Biden’s Election Night Triumphs Signal Clear Path to 2024 Victory

On November 8, a feeling of vindication swept through the White House and the Biden campaign following the Democrats’ strong performance in off-year elections, despite numerous recent polls indicating low popularity for U.S. President Joe Biden.

Sam Cornale, the executive director of the Democratic National Committee, expressed, “Pollsters and pundits, if I had a dollar for every time they’ve counted Joe Biden or the Democrats out, I probably wouldn’t have to work anymore.” He confidently predicted that Democrats would continue to win in the future.

Biden faced questions this week, even from some within his own Democratic Party, regarding the wisdom of his 2024 re-election bid due to a series of weak polls. Some segments of the diverse Democratic coalition have lost faith in Biden, citing concerns about his stance on Israel, the lack of progress on climate change, and high prices.

A recent Sunday New York Times/Siena College poll showed Biden trailing Republican frontrunner Donald Trump in five out of six battleground states. Reuters/Ipsos polls indicate that Biden’s popularity has dropped to 39%, the lowest level since April.

The victory of Democratic incumbent Governor Andy Beshear in Kentucky, the passage of a constitutional amendment in Republican-leaning Ohio guaranteeing abortion rights, and Democratic wins in the battleground state of Pennsylvania demonstrated the overall strength of Biden’s party positions.

The Ohio result underscores the enduring appeal of abortion rights as a winning political issue for Democrats, especially after the conservative majority on the U.S. Supreme Court overturned the constitutional right to abortion, despite public opinion.

Whether the victories for Democrats this week are a clear sign of strength for Biden’s re-election bid remains uncertain. Exit polls suggest that the voters in state and local elections on Tuesday may differ significantly from those who will vote in the November 2024 presidential election. For instance, exit polls from NBC in Ohio showed a Democratic skew among voters on Tuesday, even though Trump won the state by 8 percentage points in 2020.

Republican political strategist Mary Anna Mancuso mentioned that today’s polls provide little insight into what will transpire in 2024 but suggested that Tuesday’s results could pose challenges for her party. She noted, “There’s a margin of voters, specifically suburban women, who are defecting from the Republican Party, prioritizing their bodily autonomy over tax cuts.”

Vice President Kamala Harris made an unexpected appearance on the White House driveway on Wednesday to emphasize the abortion issue and convey a fresh perspective on the Democrats’ 2024 message, asserting that their party, not the Republican party, will safeguard Americans’ personal rights.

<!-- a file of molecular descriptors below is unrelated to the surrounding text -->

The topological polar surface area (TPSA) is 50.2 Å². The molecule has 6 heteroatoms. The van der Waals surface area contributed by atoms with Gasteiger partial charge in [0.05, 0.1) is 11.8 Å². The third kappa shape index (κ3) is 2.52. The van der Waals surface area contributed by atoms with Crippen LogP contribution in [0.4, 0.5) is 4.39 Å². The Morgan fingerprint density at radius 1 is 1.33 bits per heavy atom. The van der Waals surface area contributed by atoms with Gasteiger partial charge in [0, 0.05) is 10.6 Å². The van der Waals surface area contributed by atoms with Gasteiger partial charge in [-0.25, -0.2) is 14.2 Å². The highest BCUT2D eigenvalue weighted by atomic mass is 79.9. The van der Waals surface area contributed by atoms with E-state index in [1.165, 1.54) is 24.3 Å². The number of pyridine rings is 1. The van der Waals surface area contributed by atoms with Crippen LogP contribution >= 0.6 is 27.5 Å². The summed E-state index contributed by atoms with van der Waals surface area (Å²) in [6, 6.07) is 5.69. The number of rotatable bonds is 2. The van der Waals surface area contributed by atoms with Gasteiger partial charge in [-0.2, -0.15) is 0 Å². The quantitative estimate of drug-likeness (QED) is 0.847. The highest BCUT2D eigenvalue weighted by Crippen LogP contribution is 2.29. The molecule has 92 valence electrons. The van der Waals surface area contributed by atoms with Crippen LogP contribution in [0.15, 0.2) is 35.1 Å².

Harris stated, “Last night, I think the American people made it clear that they are ready to stand for freedom and individual freedoms in America, and, by extension, it was a good night for democracy.” She stressed that the government should not dictate a woman’s choices about her body.

Biden, who will turn 81 this month, currently faces no serious primary challengers and has raised tens of millions of dollars for his re-election campaign. His fundraising has outpaced that of Trump, the current 77-year-old Republican frontrunner, who supported the unsuccessful Kentucky gubernatorial candidate.

Cornale emphasized that “MAGA Republicans have embraced Donald Trump’s agenda to restrict our freedoms at every turn, and voters aren’t going to accept it.”

White House press secretary Karine Jean-Pierre, who had previously cautioned against placing too much trust in polls predicting a “red wave” for the Republicans in the 2020 midterms, reiterated that the latest election results bolstered Biden’s argument for re-election based on the significance of his policies. She stated, “We don’t put much stock in polls.”

Harris, who made an impromptu appearance during Jean-Pierre’s scheduled press conference, closed with an optimistic prediction about the following November, saying, “It was a good night, and the president and I obviously have a lot of work to do to earn our re-election. But I’m confident we’re going to win.”

Reporting by Steve Holland and Trevor Hunnicutt. Edited by Heather Timmons, Rod Nickel, Deepa Babington, and Lincoln Feast.

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